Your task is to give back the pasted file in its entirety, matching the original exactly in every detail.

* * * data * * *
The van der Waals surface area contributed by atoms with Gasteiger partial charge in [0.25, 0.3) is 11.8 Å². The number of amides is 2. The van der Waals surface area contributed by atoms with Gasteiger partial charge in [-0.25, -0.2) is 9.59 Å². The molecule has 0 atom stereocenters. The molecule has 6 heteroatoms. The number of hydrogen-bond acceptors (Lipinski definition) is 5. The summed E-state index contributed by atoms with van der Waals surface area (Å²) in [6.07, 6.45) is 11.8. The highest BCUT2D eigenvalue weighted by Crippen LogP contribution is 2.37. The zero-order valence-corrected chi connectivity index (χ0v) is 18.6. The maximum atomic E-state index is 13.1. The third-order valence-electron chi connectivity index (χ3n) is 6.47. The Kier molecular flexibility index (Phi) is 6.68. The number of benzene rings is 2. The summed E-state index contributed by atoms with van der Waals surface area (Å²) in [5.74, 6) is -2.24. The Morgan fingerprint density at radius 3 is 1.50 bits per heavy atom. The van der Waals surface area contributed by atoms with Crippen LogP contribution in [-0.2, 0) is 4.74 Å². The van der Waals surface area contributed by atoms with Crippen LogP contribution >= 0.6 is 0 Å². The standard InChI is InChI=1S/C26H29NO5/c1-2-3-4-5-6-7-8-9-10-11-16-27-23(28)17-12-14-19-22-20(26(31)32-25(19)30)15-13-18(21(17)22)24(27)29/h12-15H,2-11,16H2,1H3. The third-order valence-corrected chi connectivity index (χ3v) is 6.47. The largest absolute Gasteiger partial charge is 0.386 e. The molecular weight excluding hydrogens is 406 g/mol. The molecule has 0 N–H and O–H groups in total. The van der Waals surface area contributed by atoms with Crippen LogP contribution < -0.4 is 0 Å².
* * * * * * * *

The van der Waals surface area contributed by atoms with Gasteiger partial charge in [0.25, 0.3) is 11.8 Å². The number of amides is 2. The van der Waals surface area contributed by atoms with Gasteiger partial charge in [-0.25, -0.2) is 9.59 Å². The molecule has 0 atom stereocenters. The molecule has 6 heteroatoms. The number of hydrogen-bond acceptors (Lipinski definition) is 5. The summed E-state index contributed by atoms with van der Waals surface area (Å²) in [6.07, 6.45) is 11.8. The highest BCUT2D eigenvalue weighted by Crippen LogP contribution is 2.37. The zero-order valence-corrected chi connectivity index (χ0v) is 18.6. The maximum atomic E-state index is 13.1. The third-order valence-electron chi connectivity index (χ3n) is 6.47. The Kier molecular flexibility index (Phi) is 6.68. The number of benzene rings is 2. The summed E-state index contributed by atoms with van der Waals surface area (Å²) in [5.74, 6) is -2.24. The Morgan fingerprint density at radius 3 is 1.50 bits per heavy atom. The van der Waals surface area contributed by atoms with Crippen LogP contribution in [-0.2, 0) is 4.74 Å². The van der Waals surface area contributed by atoms with Crippen LogP contribution >= 0.6 is 0 Å². The standard InChI is InChI=1S/C26H29NO5/c1-2-3-4-5-6-7-8-9-10-11-16-27-23(28)17-12-14-19-22-20(26(31)32-25(19)30)15-13-18(21(17)22)24(27)29/h12-15H,2-11,16H2,1H3. The third-order valence-corrected chi connectivity index (χ3v) is 6.47. The largest absolute Gasteiger partial charge is 0.386 e. The molecular weight excluding hydrogens is 406 g/mol. The molecule has 0 N–H and O–H groups in total. The van der Waals surface area contributed by atoms with Crippen LogP contribution < -0.4 is 0 Å².